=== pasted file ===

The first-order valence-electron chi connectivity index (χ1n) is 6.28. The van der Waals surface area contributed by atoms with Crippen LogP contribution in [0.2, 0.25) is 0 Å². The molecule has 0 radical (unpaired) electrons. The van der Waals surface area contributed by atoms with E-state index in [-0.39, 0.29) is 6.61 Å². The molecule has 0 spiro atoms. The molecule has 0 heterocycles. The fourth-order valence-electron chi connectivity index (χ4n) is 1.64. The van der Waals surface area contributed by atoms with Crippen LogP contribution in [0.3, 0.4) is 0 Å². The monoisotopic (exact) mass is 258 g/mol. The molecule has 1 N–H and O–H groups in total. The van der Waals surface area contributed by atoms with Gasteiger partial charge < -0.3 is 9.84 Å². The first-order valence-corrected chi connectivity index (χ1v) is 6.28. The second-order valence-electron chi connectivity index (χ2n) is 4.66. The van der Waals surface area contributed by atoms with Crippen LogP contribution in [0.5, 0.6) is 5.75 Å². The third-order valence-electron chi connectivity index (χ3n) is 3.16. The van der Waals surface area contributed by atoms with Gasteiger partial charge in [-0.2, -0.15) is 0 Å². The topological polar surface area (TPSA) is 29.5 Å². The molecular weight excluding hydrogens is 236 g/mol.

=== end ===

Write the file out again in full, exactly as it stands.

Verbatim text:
The first-order valence-electron chi connectivity index (χ1n) is 6.28. The van der Waals surface area contributed by atoms with Crippen LogP contribution in [0.2, 0.25) is 0 Å². The molecule has 0 radical (unpaired) electrons. The van der Waals surface area contributed by atoms with E-state index in [-0.39, 0.29) is 6.61 Å². The molecule has 0 spiro atoms. The molecule has 0 heterocycles. The fourth-order valence-electron chi connectivity index (χ4n) is 1.64. The van der Waals surface area contributed by atoms with Crippen LogP contribution in [0.3, 0.4) is 0 Å². The monoisotopic (exact) mass is 258 g/mol. The molecule has 1 N–H and O–H groups in total. The van der Waals surface area contributed by atoms with Gasteiger partial charge < -0.3 is 9.84 Å². The first-order valence-corrected chi connectivity index (χ1v) is 6.28. The second-order valence-electron chi connectivity index (χ2n) is 4.66. The van der Waals surface area contributed by atoms with Crippen LogP contribution in [0.5, 0.6) is 5.75 Å². The third-order valence-electron chi connectivity index (χ3n) is 3.16. The van der Waals surface area contributed by atoms with Gasteiger partial charge in [-0.2, -0.15) is 0 Å². The topological polar surface area (TPSA) is 29.5 Å². The molecular weight excluding hydrogens is 236 g/mol.